Dean was waiting for him when Sam came out of the bathroom. His brother wound himself around Sam’s legs, purring loud enough to wake the dead. He never could stay mad at Dean under the best of circumstances and now Dean was just so . . . cute.
“All right, you’re forgiven,” Sam told him. Privately, he was wishing that Dean apologized quite this readily as a human. He supposed it had something to do with the fact that Dean didn't actually have to utter the words 'I'm sorry,' a phrase that seemed to stick in his throat.
Sam stooped to pet the cat, amazed at how the soft the thick fur was. “I’m going to grab us breakfast.”
He walked to the door, with Dean at his heels.
“No way,” Sam ordered firmly. “I’ll bring something back.”
Dean sat on his haunches, his kitty’s face inscrutable, but his tail lashing his frustration. Sam stifled a grin. Oh, how he’d love to be able to play poker with Dean now; that tail would be a hell of a tell.
“Have you ever seen a cat in a diner?” Sam asked pointedly. “You stay here, I’ll bring something back.”
His brother didn’t acknowledge that Sam had spoken, but he also didn’t try and follow again. Sam breathed a sigh of relief and headed out of the room. After checking that the ‘Do Not Disturb” placard was in place, he trotted across the road to the nearby convenience store. Once there, he was stymied.
What did a human-turned-cat eat anyway?
Dean’s normal eating preferences were easy; anything unhealthy. Sam’d always read that cats didn’t have a sweet tooth, but he loaded up on Twinkies and other Hostess products just in case. After grabbing a yogurt for himself, Sam dumped the whole pile on the counter.
That’s when he saw a copy of the local paper and knew they were screwed.
A few minutes later, Sam was barreling back into the motel room. The door slammed open and Dean hissed at him. The sound so startled Sam that he came to a complete stop and looked at his brother the cat.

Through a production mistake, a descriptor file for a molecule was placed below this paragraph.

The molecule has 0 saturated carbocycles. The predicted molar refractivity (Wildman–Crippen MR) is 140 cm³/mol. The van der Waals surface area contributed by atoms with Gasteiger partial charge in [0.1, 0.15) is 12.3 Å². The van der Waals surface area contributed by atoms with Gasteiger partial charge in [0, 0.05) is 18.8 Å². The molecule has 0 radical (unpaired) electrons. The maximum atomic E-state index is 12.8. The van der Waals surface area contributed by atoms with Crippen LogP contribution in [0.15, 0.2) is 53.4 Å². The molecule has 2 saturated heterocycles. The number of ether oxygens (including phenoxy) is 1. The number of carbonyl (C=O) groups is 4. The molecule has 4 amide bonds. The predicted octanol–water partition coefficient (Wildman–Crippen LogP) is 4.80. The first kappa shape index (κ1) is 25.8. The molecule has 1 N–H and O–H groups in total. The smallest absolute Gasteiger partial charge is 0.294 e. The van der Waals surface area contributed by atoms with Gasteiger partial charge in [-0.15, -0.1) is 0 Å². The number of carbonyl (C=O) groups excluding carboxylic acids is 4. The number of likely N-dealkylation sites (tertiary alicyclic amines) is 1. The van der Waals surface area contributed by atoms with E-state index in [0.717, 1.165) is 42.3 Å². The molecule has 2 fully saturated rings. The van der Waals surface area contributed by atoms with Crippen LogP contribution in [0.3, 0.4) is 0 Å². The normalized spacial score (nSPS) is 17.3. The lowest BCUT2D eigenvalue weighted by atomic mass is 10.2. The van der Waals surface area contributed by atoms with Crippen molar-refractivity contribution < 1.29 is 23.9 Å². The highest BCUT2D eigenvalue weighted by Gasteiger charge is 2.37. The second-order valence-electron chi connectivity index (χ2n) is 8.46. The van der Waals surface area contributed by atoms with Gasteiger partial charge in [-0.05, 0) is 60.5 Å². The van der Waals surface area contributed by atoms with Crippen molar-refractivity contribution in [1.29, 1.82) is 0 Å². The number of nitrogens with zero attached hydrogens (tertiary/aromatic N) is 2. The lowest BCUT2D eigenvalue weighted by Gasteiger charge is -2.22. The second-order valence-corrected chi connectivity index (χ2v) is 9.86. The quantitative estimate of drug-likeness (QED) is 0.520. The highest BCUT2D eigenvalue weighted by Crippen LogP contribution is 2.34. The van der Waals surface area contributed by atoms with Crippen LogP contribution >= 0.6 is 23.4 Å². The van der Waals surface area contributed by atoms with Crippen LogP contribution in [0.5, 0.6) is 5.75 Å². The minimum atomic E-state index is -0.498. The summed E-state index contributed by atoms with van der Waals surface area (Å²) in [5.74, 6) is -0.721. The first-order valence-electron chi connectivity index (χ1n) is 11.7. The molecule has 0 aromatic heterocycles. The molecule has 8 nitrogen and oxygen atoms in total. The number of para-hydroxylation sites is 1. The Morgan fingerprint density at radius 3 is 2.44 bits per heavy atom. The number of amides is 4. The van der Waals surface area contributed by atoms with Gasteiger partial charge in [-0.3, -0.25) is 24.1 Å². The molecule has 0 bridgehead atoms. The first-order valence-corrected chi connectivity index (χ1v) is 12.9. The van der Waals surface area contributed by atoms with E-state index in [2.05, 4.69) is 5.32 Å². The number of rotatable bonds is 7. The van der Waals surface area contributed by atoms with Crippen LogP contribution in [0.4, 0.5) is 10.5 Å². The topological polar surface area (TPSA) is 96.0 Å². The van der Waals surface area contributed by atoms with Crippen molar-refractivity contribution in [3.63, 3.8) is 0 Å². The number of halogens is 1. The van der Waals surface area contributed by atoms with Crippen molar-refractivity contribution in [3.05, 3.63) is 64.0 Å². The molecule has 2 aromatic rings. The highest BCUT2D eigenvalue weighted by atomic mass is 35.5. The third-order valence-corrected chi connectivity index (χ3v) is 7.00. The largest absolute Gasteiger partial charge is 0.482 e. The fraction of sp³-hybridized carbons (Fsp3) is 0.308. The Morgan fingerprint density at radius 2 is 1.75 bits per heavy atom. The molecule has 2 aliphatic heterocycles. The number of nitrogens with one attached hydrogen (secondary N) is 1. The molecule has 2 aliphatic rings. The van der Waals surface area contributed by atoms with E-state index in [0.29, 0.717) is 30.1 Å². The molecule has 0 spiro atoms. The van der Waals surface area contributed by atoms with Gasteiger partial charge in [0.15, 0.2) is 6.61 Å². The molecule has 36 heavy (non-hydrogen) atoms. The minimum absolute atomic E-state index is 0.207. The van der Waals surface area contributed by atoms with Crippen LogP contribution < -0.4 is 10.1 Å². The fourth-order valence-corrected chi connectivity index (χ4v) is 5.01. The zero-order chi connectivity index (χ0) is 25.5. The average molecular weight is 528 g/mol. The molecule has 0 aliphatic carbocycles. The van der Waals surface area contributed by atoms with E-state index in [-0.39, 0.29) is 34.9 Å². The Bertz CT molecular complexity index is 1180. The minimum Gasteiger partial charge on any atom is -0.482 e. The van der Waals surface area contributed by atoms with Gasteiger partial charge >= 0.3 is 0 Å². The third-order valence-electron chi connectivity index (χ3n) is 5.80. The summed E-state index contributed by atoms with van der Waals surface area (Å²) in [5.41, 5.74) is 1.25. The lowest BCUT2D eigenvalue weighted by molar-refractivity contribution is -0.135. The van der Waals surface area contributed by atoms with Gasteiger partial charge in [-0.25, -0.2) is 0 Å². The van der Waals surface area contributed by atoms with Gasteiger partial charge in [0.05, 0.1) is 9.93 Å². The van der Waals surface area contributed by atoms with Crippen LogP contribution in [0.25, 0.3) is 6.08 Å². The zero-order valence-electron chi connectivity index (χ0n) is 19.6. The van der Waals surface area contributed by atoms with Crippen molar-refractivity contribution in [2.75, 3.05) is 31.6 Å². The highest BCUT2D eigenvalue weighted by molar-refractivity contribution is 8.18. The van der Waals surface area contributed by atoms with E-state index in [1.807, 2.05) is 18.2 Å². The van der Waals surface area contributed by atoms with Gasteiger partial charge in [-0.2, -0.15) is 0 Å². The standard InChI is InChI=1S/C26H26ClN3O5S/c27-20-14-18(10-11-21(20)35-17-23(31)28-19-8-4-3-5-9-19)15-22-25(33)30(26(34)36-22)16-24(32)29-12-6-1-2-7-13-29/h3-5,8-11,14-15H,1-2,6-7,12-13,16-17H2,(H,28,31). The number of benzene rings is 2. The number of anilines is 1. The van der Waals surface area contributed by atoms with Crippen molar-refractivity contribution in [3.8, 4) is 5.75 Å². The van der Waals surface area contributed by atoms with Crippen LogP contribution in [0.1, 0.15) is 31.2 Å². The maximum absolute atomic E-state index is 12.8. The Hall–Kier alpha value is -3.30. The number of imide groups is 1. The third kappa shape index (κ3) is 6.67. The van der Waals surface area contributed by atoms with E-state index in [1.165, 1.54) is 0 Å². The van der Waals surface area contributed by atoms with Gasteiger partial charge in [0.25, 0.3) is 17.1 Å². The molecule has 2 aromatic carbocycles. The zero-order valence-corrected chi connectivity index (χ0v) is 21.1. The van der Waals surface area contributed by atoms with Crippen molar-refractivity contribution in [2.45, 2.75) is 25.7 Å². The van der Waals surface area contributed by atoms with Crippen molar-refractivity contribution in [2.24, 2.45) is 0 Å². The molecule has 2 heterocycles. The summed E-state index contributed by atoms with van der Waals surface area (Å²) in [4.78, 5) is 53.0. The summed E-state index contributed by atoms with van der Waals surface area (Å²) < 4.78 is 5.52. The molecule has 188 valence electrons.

Funny, he didn’t remember Dean looking quite so fluffy before.
“Sorry,” Sam apologized lamely, belatedly realizing his brother now had a cat’s reflexes.
Dean frantically licked at his fur, trying to get it to lie back down. A subdued Sam walked to the small table and gently placed his purchases on it. Ignoring the food for the moment, Sam grabbed the copy of the paper he’d bought.
“Sandi Wilson was found murdered last night,” Sam announced. “She couldn’t be the killer.”
They’d been drawn to this small town because of two men who’d been found dead. Both had been missing for several days before their bodies were found at the side of a road, but that wasn’t what had caught their interest. What made it a case for the Winchesters was the fact that bodies were desiccated as though they’d been dead for years, even though the men had only been gone for a couple of days. Being an ex-girlfriend of both of the deceased, Sandi Wilson had been their prime suspect, even though the police had ruled her out due to an iron clad alibi. Sam and Dean knew, however, that it was possible to sic a supernatural henchman onto a victim from afar, so the fact that Sandi had been giving lectures to her college class the nights both men had disappeared hadn’t meant much to them.
Her death, however, pretty much ruled her out as a suspect.
Fur under control, Dean started rooting around amongst the food packages. He was particularly keen on the Little Debbie Cakes, pawing at them hard enough to make the packaging crinkle loudly. Sam huffed in amusement and reached for them, opening the plastic and crumbling the cakes so that Dean could more easily eat them.
“Those things are gonna kill you someday,” Sam stated. Dean just looked at him briefly and licked a crumb from his whiskers.
For a few minutes, the Winchester boys ate in a silence that was comfortable, even though it was pretty much mandatory for one of them. In the end, Sam gave in and devoured a pair of HoHos after he finished his yogurt. The things were downright addictive.
“Look,” he proposed to Dean. “I’m going to have to go out and get some more information; there’s only so much I can find out in this motel room.”
Dean hopped down from the table and sauntered over to the bed, which he jumped onto with ridiculous ease. Sam wasn’t fooled for a minute. Dean’s nonchalance was an act, designed to hide how worried he was, just as the smartass mask he used on a daily basis as a human covered up how easily he was hurt.
Sam opened a couple of more snacks and scattered them on the table. He wasn’t sure how long he’d be gone, but at least Dean would have access to food. With that in mind, he went into the bathroom and ran some water in the sink. He also filled a glass and left it on the countertop, in case the sink’s stopper leaked.
By the time Sam came back into the bedroom, Dean was spread out on the bed, eyes half-lidded with a sleepy regal expression that clearly showed that he felt he owned the place.